Relive — Rearchitecting the post module
This is an example of an interaction design project I led at Relive.
The Relive app has a social feed of activities posted by your friends, and the primary component is a ‘post’ module.
That original post module used to only show showed activities from people you follow. But when we added communities (a bit like Facebook Groups) things got more complicated. Now it could show you content from strangers in the same community, and that content could be more than just activities, and it could be posted on deeper objects like routes or challenges.
A recent round of research showed that users were unsure why they were seeing this new content, and who the people posting it were. Analytics confirmed that few were engaging with it.
Our initial idea was a quick fix to highlight more strongly the community name, and any related objects like routes or challenges. But it felt like we were making everything shout at you, and it was confusing having two calls-to-action in the same yellow box.
It was time to take a step back to rethink this module now that it has more work to do than it was originally designed for.
I planned a two-hour design jam with the designers on my tribe to generate ideas together. It included:
- Framing - what’s the problem, and why now, including review of recent research findings.
- Time machine exercise - what does success and failure look like for this?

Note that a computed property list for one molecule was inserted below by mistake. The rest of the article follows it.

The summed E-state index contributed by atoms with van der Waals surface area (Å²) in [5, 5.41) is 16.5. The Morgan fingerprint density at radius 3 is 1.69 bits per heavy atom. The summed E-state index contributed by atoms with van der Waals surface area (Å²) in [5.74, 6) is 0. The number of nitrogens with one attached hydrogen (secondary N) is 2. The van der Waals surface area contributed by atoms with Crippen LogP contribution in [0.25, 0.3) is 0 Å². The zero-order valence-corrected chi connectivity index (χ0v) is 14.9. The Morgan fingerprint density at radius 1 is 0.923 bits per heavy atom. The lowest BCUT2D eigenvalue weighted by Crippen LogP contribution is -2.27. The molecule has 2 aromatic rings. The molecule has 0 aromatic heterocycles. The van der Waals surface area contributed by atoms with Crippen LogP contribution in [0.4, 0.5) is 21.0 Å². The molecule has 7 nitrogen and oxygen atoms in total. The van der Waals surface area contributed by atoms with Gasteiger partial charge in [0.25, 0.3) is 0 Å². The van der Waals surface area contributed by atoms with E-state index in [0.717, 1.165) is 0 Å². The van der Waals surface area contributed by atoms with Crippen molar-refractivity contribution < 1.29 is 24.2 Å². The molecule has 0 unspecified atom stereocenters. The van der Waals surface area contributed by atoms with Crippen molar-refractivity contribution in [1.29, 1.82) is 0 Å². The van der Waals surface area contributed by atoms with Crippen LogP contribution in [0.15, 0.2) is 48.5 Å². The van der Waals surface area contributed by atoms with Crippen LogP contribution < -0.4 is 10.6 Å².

- Concept model review - ensure we all understand the data model and variations this needs to cope with
- Benchmarking - how do other apps solve this problem?
- Sketching - two rounds of sketching and sharing for feedback (a.k.a. crazy 8s)
During the benchmarking, we noticed that Facebook Groups replaces the large user avatar with the avatar of the group, and overlays a much smaller avatar for the user who posted something in the corner. We thought this was really sensible, since research insicated out users are much more likely to identify with the group (e.g. “Hiking in San Francisco”) than the user who is likely a stranger. It also felt like there were fewer equally-weighted pieces of metadata fighting for attention, and allowed us to give more prominence to the community, which is where we wanted people to tap if they were interesetd. So that was a strong favourite to take forward to the next stage
Next a few of us worked up our ideas at a higher fidelity in Figma. We liked the community-as-avatar idea but still had questions about how to indicate when content is posted at a deeper level than the community (e.g. a route inside a community). Should we show it like a cross-post on Reddit? Or a quote tweet on twitter? Should there be a thumbnail of the route to make it stand out, or just show a subtle link to the route?
We were anxious to show that linked routes are also like mini communities with their own discussion feeds and that was making us feel like we have to do more.
Eventually we decided to not try to do too many things at once, since the main priority should still be to encourage people to view the actual post someone shared, and the discussion on that object. That’s more important than driving them to related areas like the community or route. This was a constant tension we found: wanting to encourage behaviours that were important for our current bet but secondary to the overall use case of communities.
We released this as an A/B test and saw a slight but significant increase in visits to the community with the new post design. We also felt that the feed looked a lot tidier without so many boxes competing for your attention.